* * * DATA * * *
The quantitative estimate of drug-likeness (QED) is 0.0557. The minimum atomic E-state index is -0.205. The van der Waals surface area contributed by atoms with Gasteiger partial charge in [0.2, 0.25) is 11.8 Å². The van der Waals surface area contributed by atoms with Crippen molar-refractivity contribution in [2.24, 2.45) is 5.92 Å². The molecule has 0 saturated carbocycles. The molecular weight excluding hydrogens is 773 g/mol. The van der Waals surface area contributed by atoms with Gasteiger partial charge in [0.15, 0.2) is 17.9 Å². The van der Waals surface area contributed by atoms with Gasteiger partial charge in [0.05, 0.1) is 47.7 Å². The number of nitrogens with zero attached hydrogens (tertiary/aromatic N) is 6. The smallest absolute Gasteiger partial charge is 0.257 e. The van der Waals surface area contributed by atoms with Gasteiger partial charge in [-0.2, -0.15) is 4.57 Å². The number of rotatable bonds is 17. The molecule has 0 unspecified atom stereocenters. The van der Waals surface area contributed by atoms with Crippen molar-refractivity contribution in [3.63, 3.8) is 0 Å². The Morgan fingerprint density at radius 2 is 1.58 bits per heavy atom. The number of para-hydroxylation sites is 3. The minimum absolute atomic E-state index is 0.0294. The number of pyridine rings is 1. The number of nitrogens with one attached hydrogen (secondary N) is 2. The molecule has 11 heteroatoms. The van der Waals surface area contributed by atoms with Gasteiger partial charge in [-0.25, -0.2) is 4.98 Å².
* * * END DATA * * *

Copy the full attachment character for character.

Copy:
The quantitative estimate of drug-likeness (QED) is 0.0557. The minimum atomic E-state index is -0.205. The van der Waals surface area contributed by atoms with Gasteiger partial charge in [0.2, 0.25) is 11.8 Å². The van der Waals surface area contributed by atoms with Crippen molar-refractivity contribution in [2.24, 2.45) is 5.92 Å². The molecule has 0 saturated carbocycles. The molecular weight excluding hydrogens is 773 g/mol. The van der Waals surface area contributed by atoms with Gasteiger partial charge in [0.15, 0.2) is 17.9 Å². The van der Waals surface area contributed by atoms with Gasteiger partial charge in [0.05, 0.1) is 47.7 Å². The number of nitrogens with zero attached hydrogens (tertiary/aromatic N) is 6. The smallest absolute Gasteiger partial charge is 0.257 e. The van der Waals surface area contributed by atoms with Gasteiger partial charge in [-0.2, -0.15) is 4.57 Å². The number of rotatable bonds is 17. The molecule has 0 unspecified atom stereocenters. The van der Waals surface area contributed by atoms with Crippen molar-refractivity contribution in [3.63, 3.8) is 0 Å². The Morgan fingerprint density at radius 2 is 1.58 bits per heavy atom. The number of para-hydroxylation sites is 3. The minimum absolute atomic E-state index is 0.0294. The number of pyridine rings is 1. The number of nitrogens with one attached hydrogen (secondary N) is 2. The molecule has 11 heteroatoms. The van der Waals surface area contributed by atoms with Gasteiger partial charge in [-0.25, -0.2) is 4.98 Å².